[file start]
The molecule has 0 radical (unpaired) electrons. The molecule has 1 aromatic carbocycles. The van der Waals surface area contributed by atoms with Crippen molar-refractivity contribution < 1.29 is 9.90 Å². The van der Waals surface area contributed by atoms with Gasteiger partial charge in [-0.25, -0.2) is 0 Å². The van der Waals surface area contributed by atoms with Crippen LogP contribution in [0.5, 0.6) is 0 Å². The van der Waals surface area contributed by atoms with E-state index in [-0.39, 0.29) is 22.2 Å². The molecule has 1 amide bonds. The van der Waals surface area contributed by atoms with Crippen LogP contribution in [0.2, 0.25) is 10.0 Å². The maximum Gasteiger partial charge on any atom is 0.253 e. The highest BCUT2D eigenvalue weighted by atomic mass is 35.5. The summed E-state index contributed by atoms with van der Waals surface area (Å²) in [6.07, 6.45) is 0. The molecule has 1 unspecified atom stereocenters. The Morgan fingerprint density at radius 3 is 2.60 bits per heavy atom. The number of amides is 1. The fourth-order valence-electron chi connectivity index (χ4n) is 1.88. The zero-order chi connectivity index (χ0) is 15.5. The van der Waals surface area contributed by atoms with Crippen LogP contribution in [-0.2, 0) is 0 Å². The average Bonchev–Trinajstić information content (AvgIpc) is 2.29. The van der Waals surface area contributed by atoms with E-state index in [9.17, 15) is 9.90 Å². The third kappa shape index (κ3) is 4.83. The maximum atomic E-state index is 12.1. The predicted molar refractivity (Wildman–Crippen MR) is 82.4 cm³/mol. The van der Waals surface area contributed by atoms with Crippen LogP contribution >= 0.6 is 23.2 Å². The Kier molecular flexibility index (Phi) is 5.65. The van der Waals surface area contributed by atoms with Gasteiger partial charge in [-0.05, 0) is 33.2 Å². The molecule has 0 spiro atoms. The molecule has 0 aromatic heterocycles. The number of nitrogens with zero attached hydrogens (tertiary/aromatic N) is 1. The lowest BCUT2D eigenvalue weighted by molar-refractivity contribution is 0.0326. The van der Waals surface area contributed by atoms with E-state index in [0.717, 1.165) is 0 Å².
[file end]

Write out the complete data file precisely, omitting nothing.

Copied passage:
The molecule has 0 radical (unpaired) electrons. The molecule has 1 aromatic carbocycles. The van der Waals surface area contributed by atoms with Crippen molar-refractivity contribution < 1.29 is 9.90 Å². The van der Waals surface area contributed by atoms with Gasteiger partial charge in [-0.25, -0.2) is 0 Å². The van der Waals surface area contributed by atoms with Crippen LogP contribution in [0.5, 0.6) is 0 Å². The van der Waals surface area contributed by atoms with E-state index in [-0.39, 0.29) is 22.2 Å². The molecule has 1 amide bonds. The van der Waals surface area contributed by atoms with Crippen LogP contribution in [0.2, 0.25) is 10.0 Å². The maximum Gasteiger partial charge on any atom is 0.253 e. The highest BCUT2D eigenvalue weighted by atomic mass is 35.5. The summed E-state index contributed by atoms with van der Waals surface area (Å²) in [6.07, 6.45) is 0. The molecule has 1 unspecified atom stereocenters. The Morgan fingerprint density at radius 3 is 2.60 bits per heavy atom. The number of amides is 1. The fourth-order valence-electron chi connectivity index (χ4n) is 1.88. The zero-order chi connectivity index (χ0) is 15.5. The van der Waals surface area contributed by atoms with Crippen LogP contribution in [-0.2, 0) is 0 Å². The average Bonchev–Trinajstić information content (AvgIpc) is 2.29. The van der Waals surface area contributed by atoms with E-state index in [9.17, 15) is 9.90 Å². The third kappa shape index (κ3) is 4.83. The maximum atomic E-state index is 12.1. The predicted molar refractivity (Wildman–Crippen MR) is 82.4 cm³/mol. The van der Waals surface area contributed by atoms with Crippen LogP contribution >= 0.6 is 23.2 Å². The Kier molecular flexibility index (Phi) is 5.65. The van der Waals surface area contributed by atoms with Gasteiger partial charge in [-0.05, 0) is 33.2 Å². The molecule has 0 spiro atoms. The molecule has 0 aromatic heterocycles. The number of nitrogens with zero attached hydrogens (tertiary/aromatic N) is 1. The lowest BCUT2D eigenvalue weighted by molar-refractivity contribution is 0.0326. The van der Waals surface area contributed by atoms with E-state index in [0.717, 1.165) is 0 Å².